City of Brighton (Victoria)

The City of Brighton was a local government area about 10 kilometres (6.2 mi) south of Melbourne, the state capital of Victoria, Australia. The city covered an area of 13.48 square kilometres (5.20 sq mi), and existed from 1859 until 1994.

City of Brighton
Old lga Brighton.png
Location in Melbourne
Population35,000 (1992)[1]
 • Density2,600/km2 (6,720/sq mi)
Area13.48 km2 (5.2 sq mi)
Council seatBrighton
Brighton Council 1994.jpg
LGAs around City of Brighton:
St Kilda Caulfield Caulfield
Port Phillip City of Brighton Moorabbin
Port Phillip Sandringham Moorabbin


Brighton was first incorporated as a borough on 18 January 1859. It annexed some land in Elwood and Elsternwick in 1870, and became a town on 18 March 1887. It annexed 13.8 hectares (34.1 acres) from the City of Moorabbin on 3 April 1912, and on 12 March 1919, it was proclaimed a city.[2] From 1861 onwards, Thomas Bent was associated with the council, being its mayor on several occasions before becoming Treasurer and Premier of Victoria from 1904 until 1909.[3]

Council meetings were held at the court house until 1886, when a stuccoed building, designed by Wilson and Beswicke, was constructed at the corner of Wilson and Carpenter Streets in Brighton and subsequently remodelled in 1933. A new building, housing the council chambers and offices, was built in Boxshall Street to mark the centenary of the municipality in 1959.[4] The former town hall is now home to the Bayside Cultural Centre.

On 15 December 1994, the City of Brighton was abolished, and, along with the City of Sandringham and parts of the suburbs of Cheltenham, Highett and Beaumaris, was merged into the City of Bayside.[5]


The City of Brighton was divided into four wards in May 1945, each electing three councillors:

  • Centre Ward
  • East Ward
  • North Ward
  • South Ward


Brighton Beach on Boxing Day ca.1880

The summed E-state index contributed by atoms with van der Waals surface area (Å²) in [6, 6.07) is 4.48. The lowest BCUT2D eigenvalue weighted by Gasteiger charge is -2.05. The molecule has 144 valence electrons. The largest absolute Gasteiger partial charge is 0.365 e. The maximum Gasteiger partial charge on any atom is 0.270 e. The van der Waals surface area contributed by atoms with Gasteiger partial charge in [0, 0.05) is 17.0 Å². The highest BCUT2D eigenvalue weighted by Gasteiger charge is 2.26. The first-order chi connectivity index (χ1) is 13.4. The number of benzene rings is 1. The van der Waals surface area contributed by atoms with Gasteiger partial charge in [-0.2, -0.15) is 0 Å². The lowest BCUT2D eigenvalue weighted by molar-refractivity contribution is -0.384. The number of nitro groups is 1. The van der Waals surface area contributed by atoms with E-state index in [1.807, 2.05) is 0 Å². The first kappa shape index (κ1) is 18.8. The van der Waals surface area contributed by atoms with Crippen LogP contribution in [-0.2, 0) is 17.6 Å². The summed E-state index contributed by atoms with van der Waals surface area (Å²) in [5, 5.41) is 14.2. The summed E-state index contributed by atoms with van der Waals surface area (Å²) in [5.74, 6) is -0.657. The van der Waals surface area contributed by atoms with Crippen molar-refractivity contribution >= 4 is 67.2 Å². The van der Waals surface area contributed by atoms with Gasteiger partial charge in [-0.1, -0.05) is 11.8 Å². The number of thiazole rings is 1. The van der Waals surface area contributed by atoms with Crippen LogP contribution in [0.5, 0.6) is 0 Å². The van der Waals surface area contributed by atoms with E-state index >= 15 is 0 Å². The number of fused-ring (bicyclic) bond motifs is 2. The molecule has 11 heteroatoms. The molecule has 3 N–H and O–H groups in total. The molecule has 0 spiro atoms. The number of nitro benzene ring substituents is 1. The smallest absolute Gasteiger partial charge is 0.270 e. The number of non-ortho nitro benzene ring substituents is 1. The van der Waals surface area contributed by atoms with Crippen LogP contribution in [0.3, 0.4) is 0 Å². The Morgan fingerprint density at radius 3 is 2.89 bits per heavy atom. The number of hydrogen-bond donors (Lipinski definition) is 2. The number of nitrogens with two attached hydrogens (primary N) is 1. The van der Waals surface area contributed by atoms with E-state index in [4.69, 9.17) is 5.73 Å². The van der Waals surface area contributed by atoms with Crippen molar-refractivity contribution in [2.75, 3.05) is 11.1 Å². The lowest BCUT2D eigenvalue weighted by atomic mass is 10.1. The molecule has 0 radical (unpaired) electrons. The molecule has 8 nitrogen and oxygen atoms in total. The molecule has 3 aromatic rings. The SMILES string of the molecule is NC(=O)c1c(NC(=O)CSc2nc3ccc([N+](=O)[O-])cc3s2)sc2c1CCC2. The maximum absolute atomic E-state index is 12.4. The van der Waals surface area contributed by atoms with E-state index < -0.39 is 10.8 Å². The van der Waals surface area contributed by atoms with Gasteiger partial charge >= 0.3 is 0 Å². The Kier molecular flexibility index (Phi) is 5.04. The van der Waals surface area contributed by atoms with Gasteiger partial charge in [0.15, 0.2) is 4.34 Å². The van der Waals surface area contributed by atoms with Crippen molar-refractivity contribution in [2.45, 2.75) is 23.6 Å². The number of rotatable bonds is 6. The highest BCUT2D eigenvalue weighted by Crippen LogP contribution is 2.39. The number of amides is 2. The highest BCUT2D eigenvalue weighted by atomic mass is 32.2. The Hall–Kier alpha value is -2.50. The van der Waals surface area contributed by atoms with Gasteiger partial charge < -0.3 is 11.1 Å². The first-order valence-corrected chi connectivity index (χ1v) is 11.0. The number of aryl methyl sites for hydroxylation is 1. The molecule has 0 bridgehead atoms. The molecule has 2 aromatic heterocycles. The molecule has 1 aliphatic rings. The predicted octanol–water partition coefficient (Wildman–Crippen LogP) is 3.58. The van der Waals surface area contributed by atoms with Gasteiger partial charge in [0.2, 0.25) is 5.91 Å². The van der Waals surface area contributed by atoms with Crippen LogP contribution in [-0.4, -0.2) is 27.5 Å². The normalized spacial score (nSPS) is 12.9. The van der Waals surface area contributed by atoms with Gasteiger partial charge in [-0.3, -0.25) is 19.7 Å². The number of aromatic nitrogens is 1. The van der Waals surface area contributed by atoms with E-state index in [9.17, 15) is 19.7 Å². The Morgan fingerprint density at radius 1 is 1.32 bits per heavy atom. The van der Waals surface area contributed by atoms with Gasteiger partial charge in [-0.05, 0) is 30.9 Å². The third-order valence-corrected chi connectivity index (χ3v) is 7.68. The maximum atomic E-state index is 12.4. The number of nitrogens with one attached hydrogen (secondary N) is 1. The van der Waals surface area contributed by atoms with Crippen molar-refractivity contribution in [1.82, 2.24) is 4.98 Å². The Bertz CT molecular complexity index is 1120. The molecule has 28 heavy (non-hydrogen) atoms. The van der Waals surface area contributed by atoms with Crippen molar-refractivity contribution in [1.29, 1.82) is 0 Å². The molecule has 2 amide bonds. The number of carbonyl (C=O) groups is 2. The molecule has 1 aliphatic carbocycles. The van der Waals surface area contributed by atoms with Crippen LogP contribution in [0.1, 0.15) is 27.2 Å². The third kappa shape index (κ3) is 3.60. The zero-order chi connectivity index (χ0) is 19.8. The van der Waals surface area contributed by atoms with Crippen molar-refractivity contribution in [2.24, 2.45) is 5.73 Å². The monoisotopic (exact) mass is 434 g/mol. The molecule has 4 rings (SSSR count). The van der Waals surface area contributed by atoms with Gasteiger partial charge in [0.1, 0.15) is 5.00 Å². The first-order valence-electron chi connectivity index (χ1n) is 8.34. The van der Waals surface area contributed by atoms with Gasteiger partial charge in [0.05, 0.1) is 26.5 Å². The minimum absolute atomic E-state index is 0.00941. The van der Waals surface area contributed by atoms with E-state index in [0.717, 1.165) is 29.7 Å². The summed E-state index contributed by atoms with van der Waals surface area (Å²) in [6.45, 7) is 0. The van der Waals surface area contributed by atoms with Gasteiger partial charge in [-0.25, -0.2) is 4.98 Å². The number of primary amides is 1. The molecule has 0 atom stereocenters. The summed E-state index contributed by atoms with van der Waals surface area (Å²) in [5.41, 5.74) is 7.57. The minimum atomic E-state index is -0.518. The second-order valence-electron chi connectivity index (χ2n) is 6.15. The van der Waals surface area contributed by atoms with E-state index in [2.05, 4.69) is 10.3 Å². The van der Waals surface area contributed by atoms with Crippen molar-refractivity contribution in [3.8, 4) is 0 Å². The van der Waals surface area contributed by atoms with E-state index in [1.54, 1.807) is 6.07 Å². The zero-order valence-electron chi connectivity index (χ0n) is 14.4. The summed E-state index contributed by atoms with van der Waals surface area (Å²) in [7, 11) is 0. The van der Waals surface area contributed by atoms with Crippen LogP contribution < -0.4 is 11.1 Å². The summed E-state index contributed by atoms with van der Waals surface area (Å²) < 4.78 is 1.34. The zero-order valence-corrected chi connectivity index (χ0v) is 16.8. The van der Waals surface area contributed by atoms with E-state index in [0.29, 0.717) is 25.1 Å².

The council area covered the suburbs of Brighton and Brighton East, and was bounded by Port Phillip to the west; Head Street, St Kilda Street and Glen Huntly Road to the north; Nepean Highway, North Road, Thomas Street and Nepean Highway to the east; and South Road and New Street to the south.[6]


Year Population
1861 2,051
1901 10,047
1921 21,235
1947 39,769
1954 40,458
1958 42,000*
1961 41,302
1966 40,594
1971 39,189
1976 35,673
1981 33,697
1986 33,195
1991 32,230

* Estimate in the 1958 Victorian Year Book.


  1. ^ Australian Bureau of Statistics, Victoria Office (1994). Victorian Year Book. p. 49. ISSN 0067-1223.
  2. ^ Victorian Municipal Directory. Brunswick: Arnall & Jackson. 1992. pp. 318–319. Accessed at State Library of Victoria, La Trobe Reading Room.
  3. ^ Monash University (1999). "Australian Places - Brighton". Archived from the original on 16 August 2003. Retrieved 4 January 2008.
  4. ^ Bate, Weston (1962). A History of Brighton. Melbourne University Press.
  5. ^ Australian Bureau of Statistics (1 August 1995). Victorian local government amalgamations 1994-1995: Changes to the Australian Standard Geographical Classification (PDF). Commonwealth of Australia. p. 4. ISBN 0-642-23117-6. Retrieved 16 December 2007.
  6. ^ Melway - Greater Melbourne Street Directory (22nd edition). Glen Iris, Victoria: Melway Publishing Pty Ltd. 1993. pp. Maps 67–68, 76–77. ISSN 0311-3957.

Coordinates: 37°54′18″S 144°59′46″E / 37.905°S 144.996°E / -37.905; 144.996